The Philippines must find a way to explore for oil and gas in the South China Sea even without a deal with China, Philippine President Ferdinand Marcos Jr said yesterday, emphasizing his country’s right to exploit energy reserves in the contested waterway, in which Taiwan has claims.
“That’s a big thing for us, that is why we need to fight [for what is ours] and take advantage if there really is oil there,” Marcos told reporters.
Talks over joint energy exploration between Manila and Beijing in the South China Sea had been terminated, the previous government said in June, citing constitutional constraints and issues of sovereignty.
“That’s the roadblock, it is hard to see how we can resolve that. I think there might be other ways so it does not have to be G-to-G [government-to-government],” he said.
The Chinese embassy in Manila did not immediately respond to a request for comment.
Marcos’ remarks came after his foreign affairs secretary said in August that Manila was open to new talks with China on oil and gas exploration, and that a deal with China or any other country must comply with Philippine law.
The Philippines relies heavily on imported fuel for its energy needs, making it vulnerable to supply shocks and rising oil prices, which have helped increase inflation to a near-14-year high.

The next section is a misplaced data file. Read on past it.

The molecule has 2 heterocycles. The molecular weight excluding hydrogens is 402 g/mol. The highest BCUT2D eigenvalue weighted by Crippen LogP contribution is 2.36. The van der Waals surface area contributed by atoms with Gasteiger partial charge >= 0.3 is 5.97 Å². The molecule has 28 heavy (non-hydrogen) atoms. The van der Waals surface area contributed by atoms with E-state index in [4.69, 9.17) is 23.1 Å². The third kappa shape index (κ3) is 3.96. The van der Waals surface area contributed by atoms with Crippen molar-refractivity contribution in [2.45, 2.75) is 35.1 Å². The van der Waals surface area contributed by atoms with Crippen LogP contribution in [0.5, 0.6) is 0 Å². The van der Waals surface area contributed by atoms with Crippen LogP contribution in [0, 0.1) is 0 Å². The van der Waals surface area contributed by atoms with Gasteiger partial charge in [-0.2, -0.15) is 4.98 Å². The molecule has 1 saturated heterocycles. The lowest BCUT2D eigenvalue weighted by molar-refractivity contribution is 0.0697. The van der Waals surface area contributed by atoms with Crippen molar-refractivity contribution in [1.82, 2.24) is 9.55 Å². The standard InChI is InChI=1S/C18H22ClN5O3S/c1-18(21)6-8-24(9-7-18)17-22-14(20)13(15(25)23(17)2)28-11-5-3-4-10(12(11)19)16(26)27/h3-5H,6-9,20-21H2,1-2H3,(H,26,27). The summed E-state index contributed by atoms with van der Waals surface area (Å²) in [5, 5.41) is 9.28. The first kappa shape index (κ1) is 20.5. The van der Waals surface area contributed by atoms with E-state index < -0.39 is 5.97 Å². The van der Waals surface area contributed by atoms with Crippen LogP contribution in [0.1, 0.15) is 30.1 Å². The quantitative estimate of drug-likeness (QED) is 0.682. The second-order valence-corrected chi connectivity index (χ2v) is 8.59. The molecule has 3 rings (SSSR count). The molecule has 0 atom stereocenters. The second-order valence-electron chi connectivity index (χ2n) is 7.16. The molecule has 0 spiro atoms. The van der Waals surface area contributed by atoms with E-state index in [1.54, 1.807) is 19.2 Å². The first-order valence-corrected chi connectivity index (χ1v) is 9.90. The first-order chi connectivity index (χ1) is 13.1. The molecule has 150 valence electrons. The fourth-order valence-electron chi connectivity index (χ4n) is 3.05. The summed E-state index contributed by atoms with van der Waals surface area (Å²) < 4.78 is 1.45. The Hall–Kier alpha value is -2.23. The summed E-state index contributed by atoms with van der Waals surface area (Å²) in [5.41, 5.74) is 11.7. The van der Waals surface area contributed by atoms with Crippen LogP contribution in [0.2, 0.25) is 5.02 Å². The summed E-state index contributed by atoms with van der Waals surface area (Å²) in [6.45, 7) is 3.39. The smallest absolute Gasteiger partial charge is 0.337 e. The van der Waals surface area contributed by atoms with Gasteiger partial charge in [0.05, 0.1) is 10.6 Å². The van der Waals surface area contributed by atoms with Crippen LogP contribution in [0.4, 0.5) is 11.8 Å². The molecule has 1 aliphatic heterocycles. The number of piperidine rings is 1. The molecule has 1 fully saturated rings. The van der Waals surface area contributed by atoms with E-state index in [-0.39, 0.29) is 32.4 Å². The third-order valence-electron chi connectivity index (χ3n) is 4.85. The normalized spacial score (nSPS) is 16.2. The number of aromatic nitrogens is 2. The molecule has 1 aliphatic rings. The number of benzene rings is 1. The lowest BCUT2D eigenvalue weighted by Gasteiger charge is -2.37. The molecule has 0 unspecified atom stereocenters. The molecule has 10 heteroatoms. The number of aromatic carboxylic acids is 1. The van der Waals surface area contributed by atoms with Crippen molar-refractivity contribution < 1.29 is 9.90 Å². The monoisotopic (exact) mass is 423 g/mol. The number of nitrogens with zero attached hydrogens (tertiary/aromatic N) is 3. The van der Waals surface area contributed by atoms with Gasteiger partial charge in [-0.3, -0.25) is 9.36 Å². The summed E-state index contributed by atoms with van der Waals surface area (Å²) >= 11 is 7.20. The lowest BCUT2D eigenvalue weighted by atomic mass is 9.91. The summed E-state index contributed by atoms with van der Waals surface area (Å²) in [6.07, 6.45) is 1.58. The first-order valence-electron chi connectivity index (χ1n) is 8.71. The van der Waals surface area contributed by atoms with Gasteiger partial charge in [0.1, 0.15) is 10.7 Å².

During a three-day visit last week, US Vice President Kamala Harris affirmed US defense commitments to the Philippines and reiterated support for a 2016 arbitration ruling that invalidated Beijing’s South China Sea claims.
The ruling, which China refused to recognize, says that the Philippines has sovereign rights to exploit energy reserves inside its 322km exclusive economic zone.
“We will have something more concrete” to announce by early next year about US proposals to access Philippine military bases under the 2014 Enhanced Defense Cooperation Agreement, Marcos said yesterday.
Washington has proposed adding more sites to the current five under the agreement, which allows for the rotation of US military ships and aircraft at mutually agreed bases.
Philippine firm PXP Energy Corp — which holds an exploration permit in the Reed Bank (Lile Bank, 禮樂灘), a disputed area that Taiwan also claims — has had talks with China National Offshore Oil Corp on a joint venture.
However, Manila’s and Beijing’s conflicting claims have prevented it from undertaking further drilling and reaching a deal.
Additional reporting by staff writer
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